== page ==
254 Steel Girder Bridges

25.4.1 Introduction

Steel has higher strength, ductility, and toughness than many other structural materials such as concrete or wood, and thus makes a vital material for bridge structures. In addition to the conventional steel, there are many types of high-performance steel (HPS) developed recently for the bridge application.

Steel with low yield ratio (SN, SA440)

nu: Tensile strength oy Yield point

£u: Uniform elongation

£y: Yield strain

Elongation y y u u

Elongation

Steel with no specification for yield ratio nu: Tensile strength oy Yield point

£u: Uniform elongation

£y: Yield strain

Steel with low yield ratio (SN, SA440)

Steel with low yield ratio (SN, SA440)

Plastic deformation sphere ► Large I I Plastic hinge

Plastic deformation sphere ► Large I I Plastic hinge

Steel with no specification for yield ratio

Plastic deformation sphere ► Small I I Plastic hinge u y y u u

FIGURE 25.12 High-performance steel with low yield ratio (from Kozai Club, Japan, with permission).

HPS can be defined as having an optimized balance of their properties, such as strength, weldability, toughness, ductility, corrosion resistance, and formability, to give maximum performance in bridge structures while remaining cost-effective (Mistry 2002). The two main differences compared to conventional weathering steels are improved weldability and toughness. Other properties such as corrosion resistance and ductility will be essentially the same. There are two HPS grades, ASTM A 709 HPS 70W and HPS 50W, available for bridge structures in the United States. There are 91 HPS bridges built in the United States so far (FHWA 2003). HPS has very high strength, with constant yield point, narrow range of yield point, low yield ratio, excellent ductility, and ultrathickness. Figure 25.12 shows the performance mechanism of the steel with low yield ratio that provides higher ductility at plastic hinges.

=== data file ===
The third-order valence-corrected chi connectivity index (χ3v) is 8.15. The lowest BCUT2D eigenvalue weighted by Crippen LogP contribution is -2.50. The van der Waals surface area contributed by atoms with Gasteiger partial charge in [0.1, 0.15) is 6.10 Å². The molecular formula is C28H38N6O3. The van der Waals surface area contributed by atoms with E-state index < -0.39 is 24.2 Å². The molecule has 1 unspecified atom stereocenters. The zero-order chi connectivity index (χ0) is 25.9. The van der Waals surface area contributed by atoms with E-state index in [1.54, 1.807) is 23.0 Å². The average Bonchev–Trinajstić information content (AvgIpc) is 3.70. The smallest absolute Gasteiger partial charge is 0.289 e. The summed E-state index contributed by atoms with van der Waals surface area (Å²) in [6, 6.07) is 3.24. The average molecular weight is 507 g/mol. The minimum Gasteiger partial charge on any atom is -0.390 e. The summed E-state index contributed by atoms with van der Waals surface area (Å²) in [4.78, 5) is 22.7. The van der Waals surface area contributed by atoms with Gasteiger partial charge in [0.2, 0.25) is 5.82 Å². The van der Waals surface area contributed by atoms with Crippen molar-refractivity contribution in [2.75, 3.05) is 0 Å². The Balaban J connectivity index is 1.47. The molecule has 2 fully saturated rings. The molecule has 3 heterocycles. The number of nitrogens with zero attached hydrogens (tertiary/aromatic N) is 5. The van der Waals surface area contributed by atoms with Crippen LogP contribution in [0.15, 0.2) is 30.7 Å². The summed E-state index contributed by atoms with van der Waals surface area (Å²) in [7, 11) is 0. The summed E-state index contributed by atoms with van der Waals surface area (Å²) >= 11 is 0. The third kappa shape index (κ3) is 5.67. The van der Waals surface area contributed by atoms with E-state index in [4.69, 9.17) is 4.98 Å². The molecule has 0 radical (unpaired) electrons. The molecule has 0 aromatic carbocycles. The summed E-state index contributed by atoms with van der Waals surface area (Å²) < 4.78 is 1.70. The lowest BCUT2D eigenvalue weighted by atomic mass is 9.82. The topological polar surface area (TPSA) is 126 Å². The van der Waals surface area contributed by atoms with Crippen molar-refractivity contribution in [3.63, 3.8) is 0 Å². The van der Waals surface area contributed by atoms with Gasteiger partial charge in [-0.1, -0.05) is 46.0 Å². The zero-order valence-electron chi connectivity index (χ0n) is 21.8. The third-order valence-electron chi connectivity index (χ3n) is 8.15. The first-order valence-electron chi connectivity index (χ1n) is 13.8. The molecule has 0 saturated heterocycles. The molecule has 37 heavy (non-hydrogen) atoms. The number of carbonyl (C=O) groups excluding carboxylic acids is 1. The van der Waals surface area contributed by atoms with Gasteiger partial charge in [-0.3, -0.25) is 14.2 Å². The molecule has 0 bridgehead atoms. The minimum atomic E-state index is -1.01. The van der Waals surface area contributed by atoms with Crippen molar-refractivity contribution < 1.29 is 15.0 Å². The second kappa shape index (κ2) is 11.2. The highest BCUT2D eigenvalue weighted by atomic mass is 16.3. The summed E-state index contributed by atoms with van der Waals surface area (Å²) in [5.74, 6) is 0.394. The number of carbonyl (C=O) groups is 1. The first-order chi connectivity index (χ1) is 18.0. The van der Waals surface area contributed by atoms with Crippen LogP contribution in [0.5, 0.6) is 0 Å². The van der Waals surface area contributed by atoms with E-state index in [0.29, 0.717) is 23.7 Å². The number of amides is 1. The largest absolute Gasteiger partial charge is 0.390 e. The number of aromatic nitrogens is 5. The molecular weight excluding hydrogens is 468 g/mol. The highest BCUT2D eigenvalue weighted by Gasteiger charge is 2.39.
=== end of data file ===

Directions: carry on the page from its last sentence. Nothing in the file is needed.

Girder bridges are structurally the simplest and the most common. They consist of a floor slab, girders, and bearings, which support and transmit gravity loads to the substructure. Girders resist bending moments and shear forces and are used to span short distances. Steel girders are classified as plate and box girders.

Figure 25.13 shows the structural composition of plate and box girder bridges and the load transfer path. In plate girder bridges, the live load is directly supported by the slab and then by the main girders. In box girder bridges, the forces are taken first by the slab, then supported by the stringers and floor beams in conjunction with the main box girders, and finally taken to the substructure and foundation through the bearings.

Girders are classified as noncomposite or composite, that is, whether the steel girders act in tandem with the concrete slab (using shear connectors) or not. Since composite girders make use of best properties of both steel and concrete, they are often the rational and economic choice. Less frequently noncomposite I-shapes are used for short-span noncomposite bridges.